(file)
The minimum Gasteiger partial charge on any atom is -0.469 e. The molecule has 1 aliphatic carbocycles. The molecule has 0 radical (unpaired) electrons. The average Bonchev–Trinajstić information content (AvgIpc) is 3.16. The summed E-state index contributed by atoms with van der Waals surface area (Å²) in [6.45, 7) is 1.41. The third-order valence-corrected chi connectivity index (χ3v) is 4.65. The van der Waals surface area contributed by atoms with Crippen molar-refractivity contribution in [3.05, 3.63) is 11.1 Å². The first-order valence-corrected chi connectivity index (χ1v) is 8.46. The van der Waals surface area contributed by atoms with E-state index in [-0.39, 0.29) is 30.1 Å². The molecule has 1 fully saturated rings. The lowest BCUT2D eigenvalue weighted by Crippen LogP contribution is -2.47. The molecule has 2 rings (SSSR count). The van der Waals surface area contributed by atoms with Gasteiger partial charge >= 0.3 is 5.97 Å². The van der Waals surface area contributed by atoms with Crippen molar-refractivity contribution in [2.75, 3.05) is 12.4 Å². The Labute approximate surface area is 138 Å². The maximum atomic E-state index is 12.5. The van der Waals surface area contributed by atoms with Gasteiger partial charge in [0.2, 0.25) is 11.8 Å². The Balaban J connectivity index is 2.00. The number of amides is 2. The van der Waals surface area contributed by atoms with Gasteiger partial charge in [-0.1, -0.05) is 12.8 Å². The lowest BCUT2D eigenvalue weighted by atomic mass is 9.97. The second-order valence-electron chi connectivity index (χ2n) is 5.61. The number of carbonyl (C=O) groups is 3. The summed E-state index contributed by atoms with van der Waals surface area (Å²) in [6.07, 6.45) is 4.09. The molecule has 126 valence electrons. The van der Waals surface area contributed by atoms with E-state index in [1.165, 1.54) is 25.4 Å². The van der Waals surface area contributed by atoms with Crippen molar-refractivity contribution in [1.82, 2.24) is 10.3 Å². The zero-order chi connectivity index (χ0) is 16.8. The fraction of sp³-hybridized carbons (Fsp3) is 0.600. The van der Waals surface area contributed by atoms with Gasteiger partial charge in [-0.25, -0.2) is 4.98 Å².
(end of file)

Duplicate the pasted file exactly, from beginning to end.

The minimum Gasteiger partial charge on any atom is -0.469 e. The molecule has 1 aliphatic carbocycles. The molecule has 0 radical (unpaired) electrons. The average Bonchev–Trinajstić information content (AvgIpc) is 3.16. The summed E-state index contributed by atoms with van der Waals surface area (Å²) in [6.45, 7) is 1.41. The third-order valence-corrected chi connectivity index (χ3v) is 4.65. The van der Waals surface area contributed by atoms with Crippen molar-refractivity contribution in [3.05, 3.63) is 11.1 Å². The first-order valence-corrected chi connectivity index (χ1v) is 8.46. The van der Waals surface area contributed by atoms with E-state index in [-0.39, 0.29) is 30.1 Å². The molecule has 1 fully saturated rings. The lowest BCUT2D eigenvalue weighted by Crippen LogP contribution is -2.47. The molecule has 2 rings (SSSR count). The van der Waals surface area contributed by atoms with Gasteiger partial charge >= 0.3 is 5.97 Å². The van der Waals surface area contributed by atoms with Crippen molar-refractivity contribution in [2.75, 3.05) is 12.4 Å². The Labute approximate surface area is 138 Å². The maximum atomic E-state index is 12.5. The van der Waals surface area contributed by atoms with Gasteiger partial charge in [0.2, 0.25) is 11.8 Å². The Balaban J connectivity index is 2.00. The number of amides is 2. The van der Waals surface area contributed by atoms with Gasteiger partial charge in [-0.1, -0.05) is 12.8 Å². The lowest BCUT2D eigenvalue weighted by atomic mass is 9.97. The second-order valence-electron chi connectivity index (χ2n) is 5.61. The number of carbonyl (C=O) groups is 3. The summed E-state index contributed by atoms with van der Waals surface area (Å²) in [6.07, 6.45) is 4.09. The molecule has 126 valence electrons. The van der Waals surface area contributed by atoms with E-state index in [1.165, 1.54) is 25.4 Å². The van der Waals surface area contributed by atoms with Crippen molar-refractivity contribution in [1.82, 2.24) is 10.3 Å². The zero-order chi connectivity index (χ0) is 16.8. The fraction of sp³-hybridized carbons (Fsp3) is 0.600. The van der Waals surface area contributed by atoms with Gasteiger partial charge in [-0.25, -0.2) is 4.98 Å².